Damn the Dorsal

Another superberific Wednesday Writer’s Blog Hop Photo-Prompt Flash Fiction challenge hosted this week by the indomitable Leanne Sype at: Writings and Ruminations!

The rules are simple: The photo below and all five words must be featured in the piece that is to be no longer than 500 words.



Wagon     Shark     Navel     Bulb     Banana

Damn the Dorsal

Laughter, carefree and innocent, brought him back to the present.  Whatever it was that had taken his attention before he couldn’t remember.

He heard Caroline shriek with joy as her brother pushed her around the backyard in the old Red Flyer wagon.

He smiled.

“They’re beautiful.”

Her voice startled him.  He spun around.

She was standing by the window.

He hadn’t expected her.  He swallowed the growing lump in his throat.

She smiled at him.

He couldn’t hold back.  His throat tightened, his eyes misted—he tried to stop it—then his body shook with violent sobs.

“Oh..!” The word escaped like a moan, and he cradled his head in his hands.  Once spent, he wiped his eyes, and looked up.

She was gone.

“Cynthia..?  No … please don’t go.  I miss you.”

He dropped to the floor, overcome by wave after wave of agonizing memories, his own immeasurable love for her bursting his heart again and again until there were no more memories left at all, only pain; all-encompassing anguish, like a pure primordial emotion drawn from the very navel of the Earth.


He raised his teary, mucus-smeared face from the floor.

The twins stood by the door holding hands, as they always did.

“Hey, Bumblebees.” He tried to smile.

“You saw mommy.”

He nodded.  Tears flowed again.

Both children held their grieving father.  They pet his head and rubbed his back with all the pure love that children possess.

“You need to stop this, Daddy.”

“I know, son.” he said, trying to compose himself.

“Michael means it, Daddy.” Caroline affirmed.  “We can’t stay any longer.”

“Stay..?” He raised his head.

They were gone.

” You need to be strong now, Daddy.”


The floor collapsed beneath him, and he screamed as he plummeted down into an abysmal darkness.

He sat up in bed with a shout.  Sheets clung to his sweat-drenched body.  Tears still ran down his careworn face that showed evidence of alcohol abuse.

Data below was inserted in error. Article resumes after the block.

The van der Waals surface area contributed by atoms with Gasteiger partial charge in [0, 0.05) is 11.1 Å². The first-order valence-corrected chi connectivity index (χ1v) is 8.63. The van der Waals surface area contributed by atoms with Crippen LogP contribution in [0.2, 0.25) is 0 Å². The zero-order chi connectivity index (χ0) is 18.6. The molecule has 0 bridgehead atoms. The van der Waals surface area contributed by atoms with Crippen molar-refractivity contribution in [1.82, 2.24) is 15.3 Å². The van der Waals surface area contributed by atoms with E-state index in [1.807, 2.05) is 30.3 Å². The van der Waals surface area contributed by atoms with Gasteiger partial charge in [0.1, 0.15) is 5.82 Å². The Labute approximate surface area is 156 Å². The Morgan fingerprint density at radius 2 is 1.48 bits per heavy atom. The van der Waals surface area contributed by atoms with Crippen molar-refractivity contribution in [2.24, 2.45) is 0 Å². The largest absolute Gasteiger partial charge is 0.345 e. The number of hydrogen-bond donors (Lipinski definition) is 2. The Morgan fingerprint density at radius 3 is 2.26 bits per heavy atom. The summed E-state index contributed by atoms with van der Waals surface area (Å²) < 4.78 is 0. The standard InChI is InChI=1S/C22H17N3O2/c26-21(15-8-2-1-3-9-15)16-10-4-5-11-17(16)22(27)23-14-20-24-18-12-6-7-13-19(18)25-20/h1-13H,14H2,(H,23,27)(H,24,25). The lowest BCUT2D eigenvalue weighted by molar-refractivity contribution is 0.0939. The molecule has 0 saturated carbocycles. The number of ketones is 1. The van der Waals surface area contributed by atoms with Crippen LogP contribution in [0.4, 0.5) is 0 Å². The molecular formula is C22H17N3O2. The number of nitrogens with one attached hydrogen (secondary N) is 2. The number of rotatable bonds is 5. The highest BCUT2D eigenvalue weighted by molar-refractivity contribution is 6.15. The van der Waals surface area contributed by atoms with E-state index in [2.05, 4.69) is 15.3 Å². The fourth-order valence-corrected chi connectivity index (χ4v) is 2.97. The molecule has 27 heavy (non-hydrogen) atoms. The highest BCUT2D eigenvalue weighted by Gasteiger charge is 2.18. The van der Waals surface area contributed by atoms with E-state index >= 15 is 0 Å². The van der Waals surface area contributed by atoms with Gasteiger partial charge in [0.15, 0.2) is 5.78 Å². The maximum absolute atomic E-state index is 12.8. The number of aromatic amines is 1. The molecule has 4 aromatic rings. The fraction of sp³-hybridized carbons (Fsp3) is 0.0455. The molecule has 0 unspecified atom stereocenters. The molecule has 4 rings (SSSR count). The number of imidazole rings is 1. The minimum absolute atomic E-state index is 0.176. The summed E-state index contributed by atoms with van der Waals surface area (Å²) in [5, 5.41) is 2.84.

He rubbed his face, then climbed out of his squeaky bed.  He pulled off his soaked undershirt, throwing it across the room to land on the radiator of his tiny studio.  He thought to move it—could start a fire—then decided he didn’t give a shit.

He went to the fridge.  The flickering bulb revealed two beers, a black, half-eaten banana, and something overrun with mold.  He pushed the science experiment out of sight, then grabbed a beer and the banana.

He sat on the edge of the bed and alternately took bites and swigs.


He hadn’t had a bad one like that in weeks.  It was always there though, like a shark lurking in the dark just below the surface, you never knew when it was going to strike.

Cynthia had died bringing the twins into this world.  They were killed six years later, holding hands and skipping home from school as they always did.

He downed his beer.

That’s what they were doing now, he was sure; holding hands and skipping home.


Word Count: 500

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  1. Mangsgirl.

     /  January 30, 2014

    As a mom who almost lost her everything, this wrecked me.

    • Christopher Shawbell

       /  February 8, 2014

      Yeah, it’s freakin’ rough. I may post the original I wrote before editing down to the required word-count for the challenge… it get a lot more into the background and is a lot more intense.


  2. Congratulations Christopher on being the weekly winner on Blog Hop! A very worthy recipient. I reread your story thinking I’d be immune to the Kleenex this time…nope. I’m just glad I had them in reach 😉